Saturday, September 30, 2017


By Willie Colón
Originally published July 3 1993



Three men died this summer. Coincidentally, they were all in the arts, all musicians, all Latinos.
They were all pioneers of the music we call Salsa today. The Latino community lost the creme de la creme of three generations of Latin music. Within a months time Louie Ramirez, Hector LaVoe and Mario Bauza were gone.

We expect our idols to be here forever. People who have been a part of our lives for so long, albeit through their musical work, can be gone tomorrow. In a way, their presence is our presence. They protect us.  They let people know that we're here. Aside from the unexpected sense of mourning one experiences, it's an unpleasant reminder of our own mortality.

When I first dreamed of becoming a musician, Louie Ramirez was already an established accomplished arranger, vibraharpist, pianist and percussionist. Louie would win people over with his sense of humor. Charlie Palmieri and Louie Ramirez always had time for young upcoming musicians like me. When I was in a jam, trying to put my group together I could always count on Louie to help me locate players, even though he studied at Julliard, Louie would come and sit in to cover the chair if necessary. When I think about it now, this could have been pretty embarrassing for him. We must have sounded like hell.

Louie was not prejudiced.  He treated everyone equally. No one was safe from his "Grouchoesque" wit. Louie had few enemies in the business because of his easy going ways.
His thing was playing, creating, and just plain working hard. He was the arranger of choice. He arranged for Tito Rodriguez, Machito, Tito Puente, and me, among others. He made so many hits that it was unthinkable to do an album without Louie's work on it. He arranged Fania Record's first hit for Johnny Pacheco, "El Guiro De Macorina. In 1986, with his group called "Noche Caliente" he officially kicked off the Romantic Salsa fad that is still going strong. His career however was like a roller coaster ride.

A musician's life is risky in every way. There's no economic security, not even a guarantee of professional respect. The scene is always changing.  Its a never‑ending contest. Because of his talent, Ramirez, would always get his moment of triumph and recognition. In bad times, Louie would put on a good face with an honest philosophy of the streets and a brilliant sense of humor.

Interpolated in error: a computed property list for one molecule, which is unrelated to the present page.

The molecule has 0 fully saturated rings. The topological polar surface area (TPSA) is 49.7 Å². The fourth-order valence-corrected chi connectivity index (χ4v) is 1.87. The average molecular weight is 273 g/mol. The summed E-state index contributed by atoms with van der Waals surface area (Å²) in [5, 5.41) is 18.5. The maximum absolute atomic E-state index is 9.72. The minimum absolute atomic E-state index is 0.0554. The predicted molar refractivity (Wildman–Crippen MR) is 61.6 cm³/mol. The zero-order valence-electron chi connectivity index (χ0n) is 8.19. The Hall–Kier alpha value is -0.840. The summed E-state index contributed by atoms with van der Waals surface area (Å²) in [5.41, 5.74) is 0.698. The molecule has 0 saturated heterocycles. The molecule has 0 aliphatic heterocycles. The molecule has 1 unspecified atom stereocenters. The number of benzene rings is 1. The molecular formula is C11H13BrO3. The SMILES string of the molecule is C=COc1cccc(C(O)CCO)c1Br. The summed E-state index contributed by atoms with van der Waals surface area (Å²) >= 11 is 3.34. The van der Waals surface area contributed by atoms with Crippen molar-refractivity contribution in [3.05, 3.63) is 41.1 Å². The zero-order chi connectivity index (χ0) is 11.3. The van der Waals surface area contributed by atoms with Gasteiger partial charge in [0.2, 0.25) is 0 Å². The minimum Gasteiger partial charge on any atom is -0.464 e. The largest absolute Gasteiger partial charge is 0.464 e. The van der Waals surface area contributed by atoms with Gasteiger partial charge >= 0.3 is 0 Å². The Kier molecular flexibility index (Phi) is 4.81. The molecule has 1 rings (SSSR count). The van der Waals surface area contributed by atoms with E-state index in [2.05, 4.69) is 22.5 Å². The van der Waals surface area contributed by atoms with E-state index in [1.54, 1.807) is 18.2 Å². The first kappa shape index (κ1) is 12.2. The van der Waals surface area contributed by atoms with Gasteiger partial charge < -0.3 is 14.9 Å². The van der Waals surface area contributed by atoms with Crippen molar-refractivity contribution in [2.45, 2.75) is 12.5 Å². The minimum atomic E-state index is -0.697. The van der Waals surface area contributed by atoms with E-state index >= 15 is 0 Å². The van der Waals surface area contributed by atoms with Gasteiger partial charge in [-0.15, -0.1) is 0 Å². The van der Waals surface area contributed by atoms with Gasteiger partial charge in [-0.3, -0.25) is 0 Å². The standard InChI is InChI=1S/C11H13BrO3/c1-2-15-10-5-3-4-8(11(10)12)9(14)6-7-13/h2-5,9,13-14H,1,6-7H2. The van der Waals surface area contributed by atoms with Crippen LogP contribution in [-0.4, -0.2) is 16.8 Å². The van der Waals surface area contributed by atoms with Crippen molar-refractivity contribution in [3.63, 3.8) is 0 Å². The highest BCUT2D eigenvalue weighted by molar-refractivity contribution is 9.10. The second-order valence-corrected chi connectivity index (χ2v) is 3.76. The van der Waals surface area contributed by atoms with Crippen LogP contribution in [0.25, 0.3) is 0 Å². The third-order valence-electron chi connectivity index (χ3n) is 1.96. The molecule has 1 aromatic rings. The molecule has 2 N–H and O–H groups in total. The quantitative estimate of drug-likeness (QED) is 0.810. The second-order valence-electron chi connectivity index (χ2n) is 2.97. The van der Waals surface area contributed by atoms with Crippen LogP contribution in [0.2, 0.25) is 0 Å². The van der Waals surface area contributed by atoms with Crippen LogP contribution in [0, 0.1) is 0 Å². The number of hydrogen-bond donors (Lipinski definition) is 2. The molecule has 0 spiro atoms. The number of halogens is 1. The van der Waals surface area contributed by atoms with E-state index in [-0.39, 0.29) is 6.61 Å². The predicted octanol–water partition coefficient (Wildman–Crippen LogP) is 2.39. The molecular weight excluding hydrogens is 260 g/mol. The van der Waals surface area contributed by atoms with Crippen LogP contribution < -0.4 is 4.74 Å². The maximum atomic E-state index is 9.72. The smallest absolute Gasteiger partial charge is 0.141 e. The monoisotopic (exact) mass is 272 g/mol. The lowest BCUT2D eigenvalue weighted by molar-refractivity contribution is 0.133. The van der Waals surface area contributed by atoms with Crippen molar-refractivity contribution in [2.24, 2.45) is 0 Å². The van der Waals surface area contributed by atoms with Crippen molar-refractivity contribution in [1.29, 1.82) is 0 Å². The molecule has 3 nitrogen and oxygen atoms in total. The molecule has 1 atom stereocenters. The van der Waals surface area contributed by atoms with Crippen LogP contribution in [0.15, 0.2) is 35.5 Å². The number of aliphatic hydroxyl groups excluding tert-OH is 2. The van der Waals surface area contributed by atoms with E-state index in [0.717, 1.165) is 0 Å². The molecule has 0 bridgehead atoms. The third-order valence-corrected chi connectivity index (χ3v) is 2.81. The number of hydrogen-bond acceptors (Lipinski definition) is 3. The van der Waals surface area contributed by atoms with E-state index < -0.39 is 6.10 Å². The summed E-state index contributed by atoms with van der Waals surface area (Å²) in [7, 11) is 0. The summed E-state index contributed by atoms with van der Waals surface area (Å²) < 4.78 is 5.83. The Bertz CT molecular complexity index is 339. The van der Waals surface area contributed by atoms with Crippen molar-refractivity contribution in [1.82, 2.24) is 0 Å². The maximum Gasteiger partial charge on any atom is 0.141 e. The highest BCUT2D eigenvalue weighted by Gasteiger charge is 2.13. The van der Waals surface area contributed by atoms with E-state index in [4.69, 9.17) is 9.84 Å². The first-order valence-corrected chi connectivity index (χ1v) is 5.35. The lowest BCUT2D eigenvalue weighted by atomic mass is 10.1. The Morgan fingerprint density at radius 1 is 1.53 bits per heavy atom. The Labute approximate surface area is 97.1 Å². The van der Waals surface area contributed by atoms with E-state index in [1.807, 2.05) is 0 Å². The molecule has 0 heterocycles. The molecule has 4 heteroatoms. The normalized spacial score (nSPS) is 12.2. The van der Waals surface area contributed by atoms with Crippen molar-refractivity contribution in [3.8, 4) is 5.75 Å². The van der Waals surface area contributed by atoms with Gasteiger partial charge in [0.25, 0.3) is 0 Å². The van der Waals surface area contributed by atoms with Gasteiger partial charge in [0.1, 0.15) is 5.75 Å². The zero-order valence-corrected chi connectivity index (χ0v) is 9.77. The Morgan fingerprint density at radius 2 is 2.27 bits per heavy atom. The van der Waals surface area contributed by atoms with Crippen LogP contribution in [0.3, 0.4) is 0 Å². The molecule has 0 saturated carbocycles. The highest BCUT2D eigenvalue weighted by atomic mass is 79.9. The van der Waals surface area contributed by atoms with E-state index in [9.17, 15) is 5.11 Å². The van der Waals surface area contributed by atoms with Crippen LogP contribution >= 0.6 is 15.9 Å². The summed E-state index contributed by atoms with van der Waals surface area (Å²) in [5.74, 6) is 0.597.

In Louie's passing we have lost another bold veteran who, armed with his cultural instinct and his love for what we are, helped us shine with our own radiance and showed us a path we could take to our find our tribal bliss. We shall each carry that torch in our hearts and take it as far as we can; in honor of Louie Ramirez and all of our fallen warriors. The struggle continues. Farewell my brother Louie, and please, behave yourself!

HECTOR LAVOE, friend, my partner and sidekick for eight years and over 20 albums. The hick from Machuelito, by Ponce's cantera, who became our "Elvis. The spirit of Puerto Rico and of the poor barrios of Latin America. That 90-pound "hayseed" who arrived at the big apple ready to take on the baddest of the bad.

That boy who applied the songs of Carlos Gardel, Felipe Pirela, Ramito and Odilio with the religious songs of the cross while adding Cheo and Maelo's funk; giving that alien desolate void that we on the mainland could never cross, a voice.

Hector Juan Perez was the bridge between our past and future Latino culture. Hector Juan Perez transformed himself into a persona called Hector LaVoe to accomplish a mission that slowly changed from a pleasure cruise to a battle of life and death.

A graduate with honors of The University of Proverbs and Anecdotes, Member of the Grand Circle of Improvisers of Improvisers, poet of the streets, honorary wiseguy, hero and martyr of the Cuchifrito Wars where he served courageously for many years.

The "captains of swing" respected him. That's why they nicknamed him the "Improvisers of Improvisers. The beginners feared him. When it came to words, Hector LaVoe was a killer:
In business, love and friendship, he was not. His fans are accomplices to this tragedy. Hector could curse everybody's mama and they would laugh; they spoiled him.